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Energy reform key to productivity, paves way for carbon action

Prime Minister Kevin Rudd ducked the question of changes to carbon pricing in his National Press Club address yesterday. But he put energy market reform at the top of his “New National Competitiveness…

Australia’s energy regulations need a clean up. Flickr/Looking Glass

Prime Minister Kevin Rudd ducked the question of changes to carbon pricing in his National Press Club address yesterday. But he put energy market reform at the top of his “New National Competitiveness Agenda”.

Rudd’s plans rest on effective agreement with the business community, the unions, and state and territory governments. The gauntlet has been thrown down. Will it be picked up?

The Prime Minister identified electricity prices as a major concern for business and for voters. His view is that the way electricity networks are regulated is producing unacceptably high rates of return for distribution businesses. This aligns closely with a key conclusion of Grattan Institute’s 2012 report, “Putting the customer back in front: how to make electricity prices cheaper”.

Our analysis concluded that regulatory bias in favour of these businesses - including permission to make unnecessary investments and borrow at an unduly low cost - has helped them make higher profits than are justified by the actual risk. These profits could be used to reduce consumer prices.

Productivity is relatively worse in government-run electricity distribution, but both in these and in private businesses profits are too high. Fixing this problem and three others we identified in the report could save businesses and homes A$2.2 billion a year.

As a matter of urgency, governments must overhaul the current regulatory arrangements and the governance structures that give consumers such a bad deal. They must move from an overwhelming attention on process to a focus on results.

In December 2012, Prime Minister Julia Gillard said that energy market reform could save Australian households A$250 a year. Since then, we have seen an increase in the powers and budget of the Australian Energy Regulator.

What we have not seen is anyone taking responsibility for achieving lower prices for consumers and lower profits for the regulated businesses. This is the challenge for the Prime Minister, Resources Minister Gary Gray and the energy ministers of the states and territories.

The Prime Minister also identified gas market reform as a priority, but was not clear what that might mean. Grattan Institute’s June 2013 report, “Getting gas right: Australia’s energy challenge”, recommends that governments should create a more transparent gas market.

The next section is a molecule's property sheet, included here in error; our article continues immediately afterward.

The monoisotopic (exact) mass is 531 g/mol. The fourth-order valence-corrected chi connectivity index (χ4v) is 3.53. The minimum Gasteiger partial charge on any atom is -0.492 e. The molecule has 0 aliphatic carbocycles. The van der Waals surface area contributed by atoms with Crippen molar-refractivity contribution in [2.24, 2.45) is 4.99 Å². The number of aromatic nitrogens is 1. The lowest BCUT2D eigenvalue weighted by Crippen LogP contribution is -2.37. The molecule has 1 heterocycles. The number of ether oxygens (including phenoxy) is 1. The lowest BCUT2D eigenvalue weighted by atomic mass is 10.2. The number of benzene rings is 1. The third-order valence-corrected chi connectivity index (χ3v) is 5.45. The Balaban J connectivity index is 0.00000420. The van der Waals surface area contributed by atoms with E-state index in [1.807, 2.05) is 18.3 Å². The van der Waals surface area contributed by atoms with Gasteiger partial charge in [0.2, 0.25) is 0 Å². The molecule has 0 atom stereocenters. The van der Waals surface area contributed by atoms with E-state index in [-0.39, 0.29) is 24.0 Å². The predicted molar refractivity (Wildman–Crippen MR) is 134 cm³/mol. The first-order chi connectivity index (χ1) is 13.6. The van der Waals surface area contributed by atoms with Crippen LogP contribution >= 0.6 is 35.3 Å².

This includes trading hubs and a forward gas price index, and removing barriers to supply by freeing up the trading of pipeline capacity. The task is to ensure the gas market delivers the best result for all Australians, to capitalise on our extensive gas resources.

The global gas revolution - especially rising demand in Asia - is projected to place Australia at the top of the global gas export market, producing more than A$50 billion in annual export earnings by 2017.

But the domestic price of gas is rising to meet the price gas producers can obtain by exporting. The local market is struggling to ensure a transition not too painful for houses and businesses.

To keep prices low, and resolve the impasse over coal seam gas development in New South Wales, will require leaders to resist increasing calls for protectionism by some businesses. Reserving a proportion of gas production for local use, or other forms of protection, merely provides an unfair taxpayer subsidy to some businesses, keeps them inefficient, and in the long run does not keep prices low anyway.

Energy reform may not be the world’s most riveting subject, but it must be part of the Prime Minister’s National Competitiveness Agenda. It will make it easier for the Prime Minister to persuade the public of more reform if and when he returns to the increasingly urgent problem of climate change.

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14 Comments sorted by

  1. John Newlands

    tree changer